Home News Fiduciary Rule Implementation Delay Approved by OMB

Fiduciary Rule Implementation Delay Approved by OMB

The Office of Management and Budget has approved a proposal by the Department of Labor to delay implementation of the remaining provisions of the agency’s fiduciary rule for 18 months until July 1, 2019. The rule’s initial implementation began on June 9th with the remaining provisions, including the controversial best interest contract exemption, scheduled to take effect on January 1, 2018.

The OMB concluded its review in less than one month, a process which typically takes up to 90 days to complete. The agency noted that its approval was “consistent with change,” the meaning of which is unclear at this time, although additional details are expected when the DOL releases the proposal for public comment, expected to occur sometime this week.

In addition to the 18-month delay, the DOL also submitted proposed amendments to three exemptions to the Office of Management and Budget. The exemptions include the best interest contract exemption (PTE 2016-01); the class exemption for principal transactions (PTE 2016-02); and the prohibited transaction exemption involving insurance agents and brokers (PTE 84-24).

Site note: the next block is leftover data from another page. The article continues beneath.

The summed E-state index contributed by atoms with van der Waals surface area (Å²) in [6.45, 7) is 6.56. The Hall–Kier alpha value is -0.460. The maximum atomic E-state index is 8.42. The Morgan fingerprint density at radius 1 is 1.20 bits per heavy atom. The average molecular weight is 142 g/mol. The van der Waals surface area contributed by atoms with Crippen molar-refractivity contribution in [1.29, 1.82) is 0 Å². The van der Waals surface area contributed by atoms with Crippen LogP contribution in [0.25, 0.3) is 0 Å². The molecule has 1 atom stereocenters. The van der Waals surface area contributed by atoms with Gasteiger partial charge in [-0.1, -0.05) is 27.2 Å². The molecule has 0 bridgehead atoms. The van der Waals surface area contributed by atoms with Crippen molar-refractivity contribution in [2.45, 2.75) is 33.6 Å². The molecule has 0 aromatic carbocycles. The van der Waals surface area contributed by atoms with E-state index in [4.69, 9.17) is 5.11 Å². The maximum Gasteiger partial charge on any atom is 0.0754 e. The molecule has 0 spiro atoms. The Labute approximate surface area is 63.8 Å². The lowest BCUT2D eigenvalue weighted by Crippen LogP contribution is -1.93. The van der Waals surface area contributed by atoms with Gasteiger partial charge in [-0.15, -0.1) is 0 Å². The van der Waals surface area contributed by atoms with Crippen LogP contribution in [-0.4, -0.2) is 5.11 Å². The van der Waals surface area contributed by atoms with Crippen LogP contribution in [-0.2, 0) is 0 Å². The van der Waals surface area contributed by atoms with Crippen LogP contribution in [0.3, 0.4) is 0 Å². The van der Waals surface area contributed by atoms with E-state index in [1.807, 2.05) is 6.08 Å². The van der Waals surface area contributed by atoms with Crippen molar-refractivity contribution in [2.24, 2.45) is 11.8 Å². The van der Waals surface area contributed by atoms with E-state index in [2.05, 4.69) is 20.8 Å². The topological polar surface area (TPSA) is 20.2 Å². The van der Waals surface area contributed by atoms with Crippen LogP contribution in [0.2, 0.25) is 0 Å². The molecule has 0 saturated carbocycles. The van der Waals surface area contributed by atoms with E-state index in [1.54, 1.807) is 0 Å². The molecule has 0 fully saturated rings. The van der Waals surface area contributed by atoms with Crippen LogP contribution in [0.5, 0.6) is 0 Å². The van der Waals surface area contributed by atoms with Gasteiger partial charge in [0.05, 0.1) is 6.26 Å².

The fiduciary rule expands the definition of investment advice fiduciary and is currently under review as ordered by President Trump. Labor Secretary Alexander Acosta and SEC Chairman Jay Clayton have pledged to worked together on a uniform standard of the rule.

In June, Clayton issued a request for public comment on a range of questions, including standards of conduct for investment advisers and broker-dealers.

The SEC created a webform and e-mail address where members of the public can submit comments that will be posted on the SEC website. If responding to a specific question, the SEC asks that it be identified in the submission.

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